Stability of tenure. Finding unnecessary turnover to be both the cause and the effect of bad management, Fayol points out its dangers and costs.
Initiative. Initiative is conceived of as the thinking out and execution of a plan. Since it is one of the keenest satisfactions for an intelligent man to experience.
Esprit de corps. This is principle that “in union there is strength” as well as an extension of the principle of unity of command, emphasizing the need for teamwork and the importance of communication in obtaining it.
Henri Fayol (1841-1925)
F. W. Taylor
In addition to having a knowledge base, managers need certain skills to carry out the various functions of management. A skill is the ability to engage in a set of behaviors that are functionally related to one another and that lead to a desired performance level in a given are. For managers, three types of skills are necessary :
Technical skills that reflect both an understanding of and a proficiency in a specialized field. For example, a manager may have technical skills in accounting, finance, engineering, manufacturing, or computer science.
Human skills are skills associated with manager’s ability to work well with others, both as a member of a group and as a leader who gets things done through other.
Conceptual skills related to the ability to visualize the organization as a whole, discern interrelationships among organizational parts, and understand how the organization fits into the wider context of the industry, community, and world. Conceptual skills, coupled with technical skills, human skills and knowledge base, are important ingredients in organizational performance.
Job Types Of Managerial
Although we hae been discussing the nature of managerial work in general, managerial jobs vary somewhat on the basis of two important dimensions. One is a vertical dimension, focusing on different hierarchical levels in the organization. The other is a horizontal dimension, addressing variations in managers responsibility areas. We explore these dimensions and their implications in this section. Because of its importance in fostering innovation, we give special attention to the entrepreneurial role at various hierarchical levels.
Along the vertical dimension, managerial jobs in organizations fall into three categories : first-line, middle, and top management. These categories represent vertical differentiation among managers because they involve three different levels of the organization.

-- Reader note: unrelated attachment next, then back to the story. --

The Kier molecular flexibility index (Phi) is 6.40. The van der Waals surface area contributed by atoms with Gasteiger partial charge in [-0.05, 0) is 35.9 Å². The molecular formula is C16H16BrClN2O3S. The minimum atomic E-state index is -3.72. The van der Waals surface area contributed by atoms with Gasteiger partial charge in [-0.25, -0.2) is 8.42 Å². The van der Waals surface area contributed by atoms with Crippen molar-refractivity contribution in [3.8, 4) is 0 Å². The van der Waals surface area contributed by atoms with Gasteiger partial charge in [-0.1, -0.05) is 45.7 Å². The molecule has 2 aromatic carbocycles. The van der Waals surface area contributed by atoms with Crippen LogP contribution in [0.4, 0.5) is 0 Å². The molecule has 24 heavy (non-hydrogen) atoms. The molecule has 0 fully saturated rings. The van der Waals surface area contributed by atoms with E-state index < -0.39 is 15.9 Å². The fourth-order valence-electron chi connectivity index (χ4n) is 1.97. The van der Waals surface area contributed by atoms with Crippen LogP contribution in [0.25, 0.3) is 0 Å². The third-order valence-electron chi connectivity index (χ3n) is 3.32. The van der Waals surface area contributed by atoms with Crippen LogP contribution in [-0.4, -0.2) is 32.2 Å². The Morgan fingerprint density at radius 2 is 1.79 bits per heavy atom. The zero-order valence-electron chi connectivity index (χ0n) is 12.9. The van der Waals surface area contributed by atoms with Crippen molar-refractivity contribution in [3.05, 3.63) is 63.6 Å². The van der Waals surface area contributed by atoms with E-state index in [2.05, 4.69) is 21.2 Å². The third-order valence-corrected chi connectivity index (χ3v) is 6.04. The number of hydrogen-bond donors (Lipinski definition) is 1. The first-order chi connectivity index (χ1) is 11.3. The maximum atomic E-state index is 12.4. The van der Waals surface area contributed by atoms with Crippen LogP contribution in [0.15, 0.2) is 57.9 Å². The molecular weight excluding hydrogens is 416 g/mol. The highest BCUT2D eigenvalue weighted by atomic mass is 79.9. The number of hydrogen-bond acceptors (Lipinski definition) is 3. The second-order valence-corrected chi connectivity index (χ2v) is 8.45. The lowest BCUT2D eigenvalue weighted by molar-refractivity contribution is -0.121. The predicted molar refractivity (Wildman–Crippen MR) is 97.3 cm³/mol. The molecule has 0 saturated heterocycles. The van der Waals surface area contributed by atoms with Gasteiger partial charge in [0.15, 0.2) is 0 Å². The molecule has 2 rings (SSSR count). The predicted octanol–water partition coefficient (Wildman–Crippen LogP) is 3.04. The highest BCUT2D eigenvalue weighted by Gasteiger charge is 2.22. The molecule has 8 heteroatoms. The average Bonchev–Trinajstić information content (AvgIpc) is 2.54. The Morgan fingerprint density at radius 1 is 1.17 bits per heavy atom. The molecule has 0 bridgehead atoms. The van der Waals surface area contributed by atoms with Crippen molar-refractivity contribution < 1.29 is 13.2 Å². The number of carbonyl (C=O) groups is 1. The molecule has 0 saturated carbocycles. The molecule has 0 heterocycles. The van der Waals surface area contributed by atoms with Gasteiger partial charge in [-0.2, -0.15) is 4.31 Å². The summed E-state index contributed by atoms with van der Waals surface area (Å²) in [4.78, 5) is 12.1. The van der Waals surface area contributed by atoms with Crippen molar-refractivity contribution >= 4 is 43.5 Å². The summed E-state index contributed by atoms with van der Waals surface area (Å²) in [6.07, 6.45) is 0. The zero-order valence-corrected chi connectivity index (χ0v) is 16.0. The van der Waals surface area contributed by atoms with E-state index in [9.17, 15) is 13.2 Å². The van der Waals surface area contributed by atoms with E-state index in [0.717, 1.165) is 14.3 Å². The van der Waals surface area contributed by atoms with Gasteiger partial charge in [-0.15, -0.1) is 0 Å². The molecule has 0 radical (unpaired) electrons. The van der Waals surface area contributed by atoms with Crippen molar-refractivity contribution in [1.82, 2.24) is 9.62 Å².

First-line managers (or first-line supervisors) are managers at the lowest level of the hierarchical who are directly responsible for the work of operating (no managerial) employees. They often have titles that include the work supervisor. First-line managers are extremely important to the success of an organization because they have the responsibility of seeing that day-to-day operations run smoothly in pursuit of organizational goals. Because they operate at the interface between management and the rest of the work force.
Middle managers located beneath the top levels of the hierarchy who are directly responsible for the work of managers other middle managers or first-line managers. Sometimes middle managers also supervise operating personnel, such as administrative assistants and specialists. Many different titles are used for middle managers, including “manager”, director of chief, department head, and division head.
Top managers are managers at the very top levels of the hierarchy who are ultimately responsible for the entire organization. They are few in number, and their typical titles include “chief executive office” president, “executive vice president” “executive director, senior vice president, and sometimes, vice president. Top level managers are often referred to as executives, although the term executive is also sometimes used to include the upper layers of middle managers as well. They typically oversee the overall planning for the organization, work to some degree with middle managers in implementing that planning, and maintain overall control over the progress of the organization.
In public. Corporations, whose stock is sold to the public, top management ultimately reports to the board of directors, the board is composed of a group of individuals elected by the shareholders for the purpose of guiding corporate affairs and selecting officers. A board typically has from 15 to 25 members, depending on company size. In some companies, boards may essentially rubber-stamp management initiatives, particularly when the majority of the board is made up of top managers and outside individuals with close ties to management. In others, boards include more outsiders, operate more independently and are more proactive factors that often lead to better corporate performance. Typically, the board appoints the CEO, who then selects other top managers, including most vice presidents, subject to board approval. Often the CEO also serves as chair person of the board. A recent study, however, suggests that companies perform better when the CEO does not also hold the position of board chairperson as this arrangement allows the board to more adequately monitor the performance of top management.